In March, Apple announced it would be launching a credit card. It's almost here.
The Apple Card reportedly will be released in early August. Apple employees already have had a sneak preview of how the card works.
Apple partnered with one of the nation's most well-known financial institutions to create it. We'll show you how the card works and what's in the fine print.
How Apple Card works for Apple consumers
The Apple Card is tightly tied to Apple the company. If you use an iPhone with the latest iOS 12.4 update, getting a card should be a snap.
The iOS 12.4 update is said to have built-in Apple Card support. iPhone users will be able to sign up for the card via the Wallet app.
Apple partnered with Goldman Sachs to create the front and backends of the Apple Card for U.S. consumers. The card was designed by Apple, which will handle the software interface for iPhones.
Bloomberg reports that Goldman Sachs will manage the card's banking infrastructure, payment disputes, transaction data and collating information for monthly statements. Goldman Sachs reportedly has dozens of people working on the project.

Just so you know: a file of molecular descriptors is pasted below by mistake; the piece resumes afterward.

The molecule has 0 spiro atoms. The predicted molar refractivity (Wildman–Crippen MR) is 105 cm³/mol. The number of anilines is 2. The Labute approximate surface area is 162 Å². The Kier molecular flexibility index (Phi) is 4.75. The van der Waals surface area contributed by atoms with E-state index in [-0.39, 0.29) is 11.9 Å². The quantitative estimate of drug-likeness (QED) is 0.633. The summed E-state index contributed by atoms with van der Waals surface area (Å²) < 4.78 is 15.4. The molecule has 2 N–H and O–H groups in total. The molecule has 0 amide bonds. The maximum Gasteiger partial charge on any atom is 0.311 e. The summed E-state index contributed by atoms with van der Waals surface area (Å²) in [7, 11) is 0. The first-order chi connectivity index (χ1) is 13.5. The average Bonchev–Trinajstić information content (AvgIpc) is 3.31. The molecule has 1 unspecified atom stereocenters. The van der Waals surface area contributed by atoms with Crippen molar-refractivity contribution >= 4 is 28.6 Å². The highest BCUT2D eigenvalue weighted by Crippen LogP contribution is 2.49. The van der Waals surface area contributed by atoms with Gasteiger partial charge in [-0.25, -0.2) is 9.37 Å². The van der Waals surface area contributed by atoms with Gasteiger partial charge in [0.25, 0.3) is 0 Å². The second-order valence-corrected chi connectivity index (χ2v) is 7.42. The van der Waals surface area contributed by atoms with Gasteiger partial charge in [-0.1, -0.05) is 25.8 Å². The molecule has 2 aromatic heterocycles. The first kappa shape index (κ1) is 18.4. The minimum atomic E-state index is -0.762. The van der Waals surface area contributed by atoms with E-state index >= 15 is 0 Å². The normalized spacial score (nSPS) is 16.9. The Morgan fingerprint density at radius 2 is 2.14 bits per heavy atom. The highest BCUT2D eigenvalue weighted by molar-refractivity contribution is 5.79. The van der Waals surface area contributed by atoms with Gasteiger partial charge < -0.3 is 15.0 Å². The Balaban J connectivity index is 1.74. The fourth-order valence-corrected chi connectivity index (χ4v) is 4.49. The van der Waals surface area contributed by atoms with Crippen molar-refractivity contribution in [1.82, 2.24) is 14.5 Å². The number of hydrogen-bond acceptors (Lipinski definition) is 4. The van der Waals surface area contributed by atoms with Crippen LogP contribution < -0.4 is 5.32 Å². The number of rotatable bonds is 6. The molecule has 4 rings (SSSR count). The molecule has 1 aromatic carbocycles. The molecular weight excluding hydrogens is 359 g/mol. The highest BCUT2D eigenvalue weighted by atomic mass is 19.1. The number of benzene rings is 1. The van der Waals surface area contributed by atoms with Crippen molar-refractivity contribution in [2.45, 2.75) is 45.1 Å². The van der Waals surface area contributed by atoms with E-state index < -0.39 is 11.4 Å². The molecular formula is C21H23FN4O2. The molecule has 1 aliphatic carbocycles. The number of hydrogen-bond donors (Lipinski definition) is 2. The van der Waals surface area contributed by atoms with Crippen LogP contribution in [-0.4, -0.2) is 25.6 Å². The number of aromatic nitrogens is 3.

So how do you use your Apple Card? Well, the card has been designed to work best with Apple Pay.
However, cardholders also will receive a titanium card with no number for use with brick-and-mortar merchants who don't take Apple Pay. To use the Apple Card on websites that do not accept Apple Pay, users will have a virtual card number in their Wallet app.
Apple Card's fine print
So, you have your updated iPhone and are eager to get an Apple Card. Before you sign up, take a look at some of the fine print first.
First off, Apple Card’s annual percentage rate (APR) ranges from 13.24% to 24.24%. The better your credit score, the lower your APR.
Apple Card has no monthly fee or foreign transaction fee. Plus, instead of points, you get 1% back when you pay with your card, 2% if you use Apple Pay and 3% if it’s an Apple product purchase.
Your cashback is credited on your Apple Cash card, which is part of your Apple Wallet app. You can use the money to pay for items purchased through Apple Pay, to make a payment on your Apple Card or to transfer to your bank account.
Users also can see a list of their most recent transactions. Those purchases also are broken down by category.
If you are an avowed Apple consumer, this card could provide you with a nice chunk of cashback. But at the same time, count how many credit cards you already have before adding another one to your collection.
Data breaches make debit and credit cards dangerous forms of payment
If you use debit or credit cards to pay for things, you should know by now there are security risks associated with them. Just think about the constant barrage of data breaches we're telling you about.